FF15 - Red Dawn (1984)

Intro by John Roderick

After running countless scenarios of possible invasions of the continental United States, military strategists have repeatedly concluded [that] our most vulnerable point is the small rural town of Calumet Colorado. From there it's quick work to dispatch the industrial powerhouses and population centers of Nebraska, Kansas and Wyoming and gain control of the strategically crucial plains states.

It's with this premise that director John Milius made one of the greatest contributions to American cinema: His screenplay for Apocalypse Now is a distant second. Remember, Milius was the real life inspiration for the character of Walter Sobchak in The Big Lebowski, so this is really saying something. Starring an absolutely all-star and impeccable mid 80s cast featuring Jennifer Grey, Lea Thompson, Patrick Swayze, Charlie Sheen, C. Thomas Howell, Jennifer Grey, Lea Thompson and Harry Dean Stanton, not to mention Jennifer Gray and Lea Thompson, today's film follows this gender-diverse but monochromatic brat-pack as they defend their backwater town from invading Soviet, Cuban and Nicaraguan soldiers.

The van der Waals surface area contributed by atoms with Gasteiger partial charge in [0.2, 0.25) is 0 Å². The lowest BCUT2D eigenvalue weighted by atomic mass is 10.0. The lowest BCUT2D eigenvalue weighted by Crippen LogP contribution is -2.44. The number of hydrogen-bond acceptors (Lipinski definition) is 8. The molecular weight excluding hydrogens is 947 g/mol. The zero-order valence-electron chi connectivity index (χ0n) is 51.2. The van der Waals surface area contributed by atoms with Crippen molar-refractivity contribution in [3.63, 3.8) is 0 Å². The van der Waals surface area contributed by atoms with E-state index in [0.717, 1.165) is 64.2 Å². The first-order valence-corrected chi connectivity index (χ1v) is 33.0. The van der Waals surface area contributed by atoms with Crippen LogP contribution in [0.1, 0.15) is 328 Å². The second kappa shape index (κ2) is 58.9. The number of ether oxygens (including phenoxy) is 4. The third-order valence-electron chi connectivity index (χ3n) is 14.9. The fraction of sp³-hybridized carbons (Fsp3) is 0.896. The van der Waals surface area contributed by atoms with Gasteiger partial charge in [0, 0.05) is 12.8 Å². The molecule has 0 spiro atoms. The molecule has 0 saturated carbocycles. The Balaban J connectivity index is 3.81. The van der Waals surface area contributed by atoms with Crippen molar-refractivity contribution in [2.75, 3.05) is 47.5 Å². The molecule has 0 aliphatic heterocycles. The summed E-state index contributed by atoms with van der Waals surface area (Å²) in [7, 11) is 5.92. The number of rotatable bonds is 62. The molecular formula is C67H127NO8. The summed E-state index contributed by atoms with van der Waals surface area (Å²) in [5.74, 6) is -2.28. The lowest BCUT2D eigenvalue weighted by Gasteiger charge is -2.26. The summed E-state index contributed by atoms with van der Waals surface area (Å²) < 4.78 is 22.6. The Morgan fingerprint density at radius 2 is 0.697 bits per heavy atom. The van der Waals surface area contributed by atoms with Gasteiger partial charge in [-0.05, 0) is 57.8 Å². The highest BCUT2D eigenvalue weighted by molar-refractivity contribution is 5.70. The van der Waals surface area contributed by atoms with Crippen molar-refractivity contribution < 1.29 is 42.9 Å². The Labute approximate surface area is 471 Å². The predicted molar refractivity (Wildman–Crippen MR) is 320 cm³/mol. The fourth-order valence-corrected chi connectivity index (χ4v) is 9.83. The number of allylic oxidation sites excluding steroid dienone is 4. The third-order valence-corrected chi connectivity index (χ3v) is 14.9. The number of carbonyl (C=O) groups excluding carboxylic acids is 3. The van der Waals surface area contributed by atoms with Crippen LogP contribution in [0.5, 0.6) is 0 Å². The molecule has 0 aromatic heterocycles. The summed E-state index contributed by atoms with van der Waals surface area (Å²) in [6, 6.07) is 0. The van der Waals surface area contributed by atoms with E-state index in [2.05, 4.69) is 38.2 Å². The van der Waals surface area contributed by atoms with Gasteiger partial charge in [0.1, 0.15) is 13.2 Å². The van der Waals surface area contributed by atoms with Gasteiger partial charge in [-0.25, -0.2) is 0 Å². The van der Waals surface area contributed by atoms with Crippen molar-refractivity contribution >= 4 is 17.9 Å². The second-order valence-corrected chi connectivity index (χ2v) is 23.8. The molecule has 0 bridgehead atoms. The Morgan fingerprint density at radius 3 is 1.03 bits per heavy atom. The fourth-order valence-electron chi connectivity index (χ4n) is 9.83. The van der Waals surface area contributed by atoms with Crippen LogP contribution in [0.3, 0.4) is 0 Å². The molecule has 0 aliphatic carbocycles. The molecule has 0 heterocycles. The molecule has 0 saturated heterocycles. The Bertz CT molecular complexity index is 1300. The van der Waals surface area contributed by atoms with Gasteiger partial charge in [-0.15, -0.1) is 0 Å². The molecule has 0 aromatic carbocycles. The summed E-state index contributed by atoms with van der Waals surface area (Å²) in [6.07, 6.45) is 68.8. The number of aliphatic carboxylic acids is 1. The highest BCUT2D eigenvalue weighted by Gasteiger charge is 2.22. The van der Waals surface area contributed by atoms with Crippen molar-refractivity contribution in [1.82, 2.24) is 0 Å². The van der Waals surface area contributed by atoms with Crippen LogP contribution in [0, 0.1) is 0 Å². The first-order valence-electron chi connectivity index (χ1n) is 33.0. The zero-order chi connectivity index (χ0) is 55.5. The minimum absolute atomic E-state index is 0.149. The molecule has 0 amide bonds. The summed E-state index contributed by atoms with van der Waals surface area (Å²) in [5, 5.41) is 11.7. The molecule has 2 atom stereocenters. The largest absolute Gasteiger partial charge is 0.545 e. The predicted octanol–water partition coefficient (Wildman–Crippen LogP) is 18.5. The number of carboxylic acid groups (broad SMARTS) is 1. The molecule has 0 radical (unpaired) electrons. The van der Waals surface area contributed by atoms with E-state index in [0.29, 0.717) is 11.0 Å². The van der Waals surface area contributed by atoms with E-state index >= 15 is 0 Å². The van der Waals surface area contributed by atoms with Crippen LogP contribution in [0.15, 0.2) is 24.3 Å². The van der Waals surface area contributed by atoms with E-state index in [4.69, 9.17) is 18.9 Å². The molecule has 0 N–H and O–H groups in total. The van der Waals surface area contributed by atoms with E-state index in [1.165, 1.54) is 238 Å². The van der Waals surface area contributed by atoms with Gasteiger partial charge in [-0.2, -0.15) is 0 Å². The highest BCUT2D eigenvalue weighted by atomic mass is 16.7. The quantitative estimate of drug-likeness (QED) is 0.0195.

They form a resistance cell with Swayze as their leader, putting their football-honed team building exercises and offensive playbooks to work, while utilizing the hunting and surviving skills they learned from their red white and blue fathers. Harassing the invaders and extracting violent revenge for the deaths of their families, they enact the fantasy resistance to foreign tyranny at the heart of so many recent NRA fundraising campaigns.

These are the patriotic freedom fighters that inspired the Starbucks meet-ups of a generation of Open-Carry-Ding-Dongs. The film is an operatic tale of American exceptionalism. It rewrites Vietnam, but with American kids as the Viet Cong. It comments on the Soviet invasion of Afghanistan in its own time and ominously foreshadows our own misadventures in Afghanistan and Iraq 20 years later.

With an amazing pace of over two acts of violence per minute, the film earned a Guinness World Record for most violent motion picture ever at the time of its release in 1984, a record now surpassed 1000 times over by even the romantic comedies of our own time. Once you drink the blood of this movie, there's going to be something different about you. Today on Friendly Fire: Red Dawn.

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